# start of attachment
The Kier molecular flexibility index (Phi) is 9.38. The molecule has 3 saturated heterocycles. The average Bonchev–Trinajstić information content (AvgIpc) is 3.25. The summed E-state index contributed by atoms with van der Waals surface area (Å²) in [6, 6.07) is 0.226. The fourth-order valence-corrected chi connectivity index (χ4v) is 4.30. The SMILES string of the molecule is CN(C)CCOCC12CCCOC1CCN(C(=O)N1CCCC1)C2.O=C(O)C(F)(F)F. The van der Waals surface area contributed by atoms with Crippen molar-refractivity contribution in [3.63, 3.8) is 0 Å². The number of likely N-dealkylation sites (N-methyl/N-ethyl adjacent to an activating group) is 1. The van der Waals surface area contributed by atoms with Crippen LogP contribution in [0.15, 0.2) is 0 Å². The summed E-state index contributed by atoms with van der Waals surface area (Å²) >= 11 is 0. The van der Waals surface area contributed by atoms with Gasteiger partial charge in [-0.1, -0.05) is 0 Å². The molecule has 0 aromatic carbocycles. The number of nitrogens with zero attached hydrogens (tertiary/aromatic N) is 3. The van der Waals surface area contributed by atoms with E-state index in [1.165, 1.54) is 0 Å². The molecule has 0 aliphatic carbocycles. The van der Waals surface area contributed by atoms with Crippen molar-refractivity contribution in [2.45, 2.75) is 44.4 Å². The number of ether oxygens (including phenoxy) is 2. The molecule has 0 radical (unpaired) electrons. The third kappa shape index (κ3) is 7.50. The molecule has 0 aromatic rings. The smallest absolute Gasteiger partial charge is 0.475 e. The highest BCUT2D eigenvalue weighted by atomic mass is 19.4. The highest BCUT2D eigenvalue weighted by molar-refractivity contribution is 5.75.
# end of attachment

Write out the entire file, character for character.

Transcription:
The Kier molecular flexibility index (Phi) is 9.38. The molecule has 3 saturated heterocycles. The average Bonchev–Trinajstić information content (AvgIpc) is 3.25. The summed E-state index contributed by atoms with van der Waals surface area (Å²) in [6, 6.07) is 0.226. The fourth-order valence-corrected chi connectivity index (χ4v) is 4.30. The SMILES string of the molecule is CN(C)CCOCC12CCCOC1CCN(C(=O)N1CCCC1)C2.O=C(O)C(F)(F)F. The van der Waals surface area contributed by atoms with Crippen molar-refractivity contribution in [3.63, 3.8) is 0 Å². The number of likely N-dealkylation sites (N-methyl/N-ethyl adjacent to an activating group) is 1. The van der Waals surface area contributed by atoms with Crippen LogP contribution in [0.15, 0.2) is 0 Å². The summed E-state index contributed by atoms with van der Waals surface area (Å²) >= 11 is 0. The van der Waals surface area contributed by atoms with Gasteiger partial charge in [-0.1, -0.05) is 0 Å². The molecule has 0 aromatic carbocycles. The number of nitrogens with zero attached hydrogens (tertiary/aromatic N) is 3. The van der Waals surface area contributed by atoms with E-state index in [1.165, 1.54) is 0 Å². The molecule has 0 aliphatic carbocycles. The van der Waals surface area contributed by atoms with Crippen molar-refractivity contribution in [2.45, 2.75) is 44.4 Å². The number of ether oxygens (including phenoxy) is 2. The molecule has 0 radical (unpaired) electrons. The third kappa shape index (κ3) is 7.50. The molecule has 0 aromatic rings. The smallest absolute Gasteiger partial charge is 0.475 e. The highest BCUT2D eigenvalue weighted by atomic mass is 19.4. The highest BCUT2D eigenvalue weighted by molar-refractivity contribution is 5.75.